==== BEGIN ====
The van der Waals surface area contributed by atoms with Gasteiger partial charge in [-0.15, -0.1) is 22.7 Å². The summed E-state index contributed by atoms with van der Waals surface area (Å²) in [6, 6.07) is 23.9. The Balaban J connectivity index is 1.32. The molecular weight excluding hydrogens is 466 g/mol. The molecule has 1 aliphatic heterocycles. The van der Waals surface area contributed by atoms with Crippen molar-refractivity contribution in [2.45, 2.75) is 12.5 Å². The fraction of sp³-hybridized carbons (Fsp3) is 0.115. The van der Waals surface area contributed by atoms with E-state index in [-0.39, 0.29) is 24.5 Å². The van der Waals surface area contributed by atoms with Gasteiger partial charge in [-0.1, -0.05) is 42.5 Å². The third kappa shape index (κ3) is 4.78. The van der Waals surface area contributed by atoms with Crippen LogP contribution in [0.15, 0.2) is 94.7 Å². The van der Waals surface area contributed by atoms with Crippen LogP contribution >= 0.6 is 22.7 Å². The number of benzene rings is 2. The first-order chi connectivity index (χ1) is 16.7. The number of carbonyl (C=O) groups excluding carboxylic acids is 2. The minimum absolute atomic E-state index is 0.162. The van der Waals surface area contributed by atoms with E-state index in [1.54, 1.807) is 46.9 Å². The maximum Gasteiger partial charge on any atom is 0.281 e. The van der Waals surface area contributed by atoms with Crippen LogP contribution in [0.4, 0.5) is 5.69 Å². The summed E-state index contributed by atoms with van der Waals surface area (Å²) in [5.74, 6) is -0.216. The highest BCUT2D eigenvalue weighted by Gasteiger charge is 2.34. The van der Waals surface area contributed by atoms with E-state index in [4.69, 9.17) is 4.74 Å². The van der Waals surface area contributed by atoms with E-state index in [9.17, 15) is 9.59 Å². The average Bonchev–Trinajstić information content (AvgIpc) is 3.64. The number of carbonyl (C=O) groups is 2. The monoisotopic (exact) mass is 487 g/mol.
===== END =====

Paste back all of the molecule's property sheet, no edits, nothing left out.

The van der Waals surface area contributed by atoms with Gasteiger partial charge in [-0.15, -0.1) is 22.7 Å². The summed E-state index contributed by atoms with van der Waals surface area (Å²) in [6, 6.07) is 23.9. The Balaban J connectivity index is 1.32. The molecular weight excluding hydrogens is 466 g/mol. The molecule has 1 aliphatic heterocycles. The van der Waals surface area contributed by atoms with Crippen molar-refractivity contribution in [2.45, 2.75) is 12.5 Å². The fraction of sp³-hybridized carbons (Fsp3) is 0.115. The van der Waals surface area contributed by atoms with E-state index in [-0.39, 0.29) is 24.5 Å². The van der Waals surface area contributed by atoms with Gasteiger partial charge in [-0.1, -0.05) is 42.5 Å². The third kappa shape index (κ3) is 4.78. The van der Waals surface area contributed by atoms with Crippen LogP contribution in [0.15, 0.2) is 94.7 Å². The van der Waals surface area contributed by atoms with Crippen LogP contribution >= 0.6 is 22.7 Å². The number of benzene rings is 2. The first-order chi connectivity index (χ1) is 16.7. The number of carbonyl (C=O) groups excluding carboxylic acids is 2. The minimum absolute atomic E-state index is 0.162. The van der Waals surface area contributed by atoms with E-state index in [1.54, 1.807) is 46.9 Å². The maximum Gasteiger partial charge on any atom is 0.281 e. The van der Waals surface area contributed by atoms with Crippen LogP contribution in [0.4, 0.5) is 5.69 Å². The summed E-state index contributed by atoms with van der Waals surface area (Å²) in [5.74, 6) is -0.216. The highest BCUT2D eigenvalue weighted by Gasteiger charge is 2.34. The van der Waals surface area contributed by atoms with E-state index in [4.69, 9.17) is 4.74 Å². The van der Waals surface area contributed by atoms with E-state index in [9.17, 15) is 9.59 Å². The average Bonchev–Trinajstić information content (AvgIpc) is 3.64. The number of carbonyl (C=O) groups is 2. The monoisotopic (exact) mass is 487 g/mol.